Friday, January 29, 2010

Seattle Magazine Honors Dan Keller As One of Seattle Area's Top Mortgage Professionals

My #1 objective when I entered this business full-time in 2007 was to ensure that my clients and their Realtors receive nothing less than an exceptional lending experience working with me and my team. It has taken a few years to iron out some wrinkles, and wrap my hands around this ever-changing business. But in 2009, things began to click, and not only did I have the time of my life funding purchase loans,but in the December 2009 Issue of Seattle Magazine, I was honored as one of the Top Mortgage Professionals in the Seattle Area. Click on the link to see the online version of what was published - Seattle Magazine "Best of 2009" -Seattle Area's Top Mortgage Professionals

It should be noted that without the tools that my broker gave me and the patience and guideance from my loan processor (who by the way is the World's Best not Seattle's Best, the World's Best loan processor), that my learning curve would have been exponentially wider... Thanks Randy and Thank you Naomi!

I look forward to another year of getting to meet many more GREAT people!
Whew-hoooo, Cheers!

Sunday, January 24, 2010

Try To Keep A Dry Eye...

Ok, call me a wus, but if this doesn't put a tear in your eyes...
Humbly Yours,

Tuesday, January 19, 2010

You CAN Short Sale Your Home & Buy Now...

New HUD Short Sale Ruling: You CAN Short Sale Your Home And Buy Right Away...
There seems to be a lot of confusion out there about HUD's recent mortgagee letter 09-52 which provides guidance for FHA borrowers after a short sale. Basically, the mortgagee letter states that a borrower will be eligible for FHA financing immediately after the completion of a short sale provided that the borrower was current on their mortgage at the time that their short sale occurred. Please read further! The mortgagee letter also states that the borrower will not be eligible if the purpose of the short sale was to "take advantage of market conditions and purchase a similar or superior property within a reasonable commuting distance".

So...what does that mean?

Sadly, HUD will not allow us short sale our house because we are underwater and turn right around and purchase a new one in order to improve our equity position. The "reasonable commuting distance" part is the key. The spirit of this mortgagee letter is to allow the homeowner that has been RELOCATED by his/her company to another metro area to purchase a home in the new metro area after the short sale in the old metro area. Also, there is consideration for a change in family size. For example, an increase in family size that would not be manageable in the current home or empty nesters looking to downsize. Relocation to a different metro area is not required when there is a change in family size.

If you have had to short sale a property and you do not meet the guidelines above, plan on three years before you will eligible to purchase a home with FHA financing.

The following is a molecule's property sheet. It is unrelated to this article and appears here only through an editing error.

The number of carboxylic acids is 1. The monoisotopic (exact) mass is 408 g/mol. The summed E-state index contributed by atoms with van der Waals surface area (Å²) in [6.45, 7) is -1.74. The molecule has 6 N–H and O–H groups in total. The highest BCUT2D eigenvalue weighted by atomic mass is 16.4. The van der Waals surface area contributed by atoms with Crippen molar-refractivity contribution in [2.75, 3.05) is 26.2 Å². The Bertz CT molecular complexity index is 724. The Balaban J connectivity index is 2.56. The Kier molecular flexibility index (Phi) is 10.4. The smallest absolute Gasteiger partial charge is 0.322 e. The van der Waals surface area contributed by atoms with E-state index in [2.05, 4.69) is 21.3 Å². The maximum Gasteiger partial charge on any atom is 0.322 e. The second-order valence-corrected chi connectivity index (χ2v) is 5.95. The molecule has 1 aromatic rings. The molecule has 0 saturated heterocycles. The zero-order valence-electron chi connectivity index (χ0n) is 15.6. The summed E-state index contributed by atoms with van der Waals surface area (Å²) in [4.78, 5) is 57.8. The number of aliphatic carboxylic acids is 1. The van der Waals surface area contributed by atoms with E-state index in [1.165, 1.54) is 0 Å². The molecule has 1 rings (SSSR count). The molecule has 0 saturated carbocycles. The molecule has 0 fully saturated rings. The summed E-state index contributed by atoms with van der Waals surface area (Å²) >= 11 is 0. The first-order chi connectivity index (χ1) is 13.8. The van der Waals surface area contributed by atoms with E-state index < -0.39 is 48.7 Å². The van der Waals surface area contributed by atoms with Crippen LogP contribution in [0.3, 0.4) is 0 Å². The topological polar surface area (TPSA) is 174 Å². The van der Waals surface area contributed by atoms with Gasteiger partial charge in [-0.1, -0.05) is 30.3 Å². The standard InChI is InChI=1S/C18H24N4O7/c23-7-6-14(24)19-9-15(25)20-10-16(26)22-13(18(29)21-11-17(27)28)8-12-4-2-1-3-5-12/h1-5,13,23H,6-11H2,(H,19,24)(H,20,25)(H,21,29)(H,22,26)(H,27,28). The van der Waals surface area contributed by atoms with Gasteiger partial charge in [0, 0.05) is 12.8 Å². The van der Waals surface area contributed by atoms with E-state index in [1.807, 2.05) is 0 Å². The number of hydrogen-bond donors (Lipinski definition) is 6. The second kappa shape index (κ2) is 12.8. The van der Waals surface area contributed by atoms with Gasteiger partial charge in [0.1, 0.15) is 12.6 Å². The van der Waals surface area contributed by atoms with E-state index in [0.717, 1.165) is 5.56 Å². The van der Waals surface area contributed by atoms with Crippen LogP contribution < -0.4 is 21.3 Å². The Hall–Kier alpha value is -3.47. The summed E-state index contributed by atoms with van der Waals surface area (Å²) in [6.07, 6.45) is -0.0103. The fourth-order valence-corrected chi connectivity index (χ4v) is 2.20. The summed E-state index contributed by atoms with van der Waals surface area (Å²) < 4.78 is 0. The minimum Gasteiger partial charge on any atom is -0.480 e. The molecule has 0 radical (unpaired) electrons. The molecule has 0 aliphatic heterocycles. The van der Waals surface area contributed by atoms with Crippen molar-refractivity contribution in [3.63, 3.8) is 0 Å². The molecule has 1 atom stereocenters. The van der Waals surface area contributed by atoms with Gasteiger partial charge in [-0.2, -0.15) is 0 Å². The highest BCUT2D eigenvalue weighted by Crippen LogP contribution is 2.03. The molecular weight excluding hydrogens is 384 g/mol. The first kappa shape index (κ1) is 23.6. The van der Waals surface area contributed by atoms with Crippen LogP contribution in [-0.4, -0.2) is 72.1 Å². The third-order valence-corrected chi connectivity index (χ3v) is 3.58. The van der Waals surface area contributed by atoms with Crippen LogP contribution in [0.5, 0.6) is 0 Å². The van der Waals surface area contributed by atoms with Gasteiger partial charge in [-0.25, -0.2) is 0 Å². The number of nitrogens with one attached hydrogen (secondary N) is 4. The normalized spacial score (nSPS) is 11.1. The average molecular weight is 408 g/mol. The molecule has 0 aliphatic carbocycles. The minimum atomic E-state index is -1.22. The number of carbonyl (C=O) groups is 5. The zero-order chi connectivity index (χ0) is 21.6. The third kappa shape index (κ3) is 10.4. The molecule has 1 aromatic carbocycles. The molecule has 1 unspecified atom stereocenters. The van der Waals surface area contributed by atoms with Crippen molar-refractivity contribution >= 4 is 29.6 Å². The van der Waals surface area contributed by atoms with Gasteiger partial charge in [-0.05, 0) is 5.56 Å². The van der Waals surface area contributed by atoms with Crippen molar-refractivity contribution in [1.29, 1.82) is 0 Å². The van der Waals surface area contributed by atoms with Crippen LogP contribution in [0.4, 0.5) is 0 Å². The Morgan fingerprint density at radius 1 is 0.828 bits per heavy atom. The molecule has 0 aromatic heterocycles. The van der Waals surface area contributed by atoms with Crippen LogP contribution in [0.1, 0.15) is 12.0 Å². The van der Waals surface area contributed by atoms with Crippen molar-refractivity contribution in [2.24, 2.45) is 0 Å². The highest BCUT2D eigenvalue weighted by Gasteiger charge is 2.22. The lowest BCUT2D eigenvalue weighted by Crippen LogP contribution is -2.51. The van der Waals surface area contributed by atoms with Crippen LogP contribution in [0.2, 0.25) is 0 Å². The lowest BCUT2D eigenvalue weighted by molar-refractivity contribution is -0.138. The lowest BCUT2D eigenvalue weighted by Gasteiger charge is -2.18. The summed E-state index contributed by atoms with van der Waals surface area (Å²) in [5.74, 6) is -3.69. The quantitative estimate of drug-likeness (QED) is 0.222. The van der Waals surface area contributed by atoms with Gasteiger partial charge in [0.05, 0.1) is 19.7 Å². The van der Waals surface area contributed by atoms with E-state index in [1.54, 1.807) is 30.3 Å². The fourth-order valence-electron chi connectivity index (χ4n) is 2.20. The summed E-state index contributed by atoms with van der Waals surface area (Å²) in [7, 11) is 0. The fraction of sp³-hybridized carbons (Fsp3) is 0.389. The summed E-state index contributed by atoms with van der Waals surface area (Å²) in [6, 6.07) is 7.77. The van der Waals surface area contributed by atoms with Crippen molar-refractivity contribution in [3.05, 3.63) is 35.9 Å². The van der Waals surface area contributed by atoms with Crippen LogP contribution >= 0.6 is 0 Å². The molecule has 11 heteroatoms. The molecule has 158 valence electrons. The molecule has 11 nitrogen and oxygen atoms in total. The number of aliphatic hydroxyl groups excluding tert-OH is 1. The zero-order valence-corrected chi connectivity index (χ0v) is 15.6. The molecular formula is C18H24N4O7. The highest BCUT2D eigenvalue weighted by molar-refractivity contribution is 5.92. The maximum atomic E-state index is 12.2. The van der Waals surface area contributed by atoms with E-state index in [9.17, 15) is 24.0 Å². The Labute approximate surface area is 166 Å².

Please also remember that the bank that provides your FHA financing can add their own guidelines on top of the HUD guidelines. Some FHA lenders may not approve your financing after a short sale even if you meet the HUD requirements because the bank may have an overlay that is specific to that particular institution. If you are considering a short sale of your home with the intention of purchasing a new home right away, please do your homework! Get pre-approved for the new financing first and disclose everything to your loan officer. Always work with a lender that you trust or get a referral for a lender from your family or your Realtor.

Sometimes, a short sale is unavoidable. There are certainly a lot of people that have found themselves in that circumstance. Sometimes, the short sale is a financial strategy. If that's the case, please make sure you are making the most educated decision possible. For more information on short sales, loan modifications, or your mortgage, please contact me directly and I am happy to refer you to an expert that I trust and know will give you the information you need to make the most informed decision as it pertains to your mortgage. Contact Dan Keller at: or (425) 350-7136.

Sunday, January 10, 2010

FEMA Revises Flood Plain Maps For 150 Cities

The Federal Emergency Management Agency (FEMA) and the National Flood Insurance Program (NFIP) are updating flood hazard maps across the country. These new flood maps, also, known as Digital Flood Insurance Rate Maps (DFIRMs), show flood risk at a property-by-property level. Changing weather patterns, erosion, and development can affect floodplain boundaries. The NFIP is currently updating and modernizing the nation’s Rate Maps. Your home could be affected by these changes. For more information to see if your home is affected by these changes, click here, and type in your address. You may also call me for questions.

FYI – If your home falls into this new floodplain and you believe it is reported in error, the only way to contest this ruling in regards to financing or selling your home is to contact the county and request information on attaining a “Certificate of Elevation”. For more informaiton, please contact me directly and I can direct you to the right people to gather more information on the revised ruling, as well as helping you to attain flood insurance quotes. My e-mail address is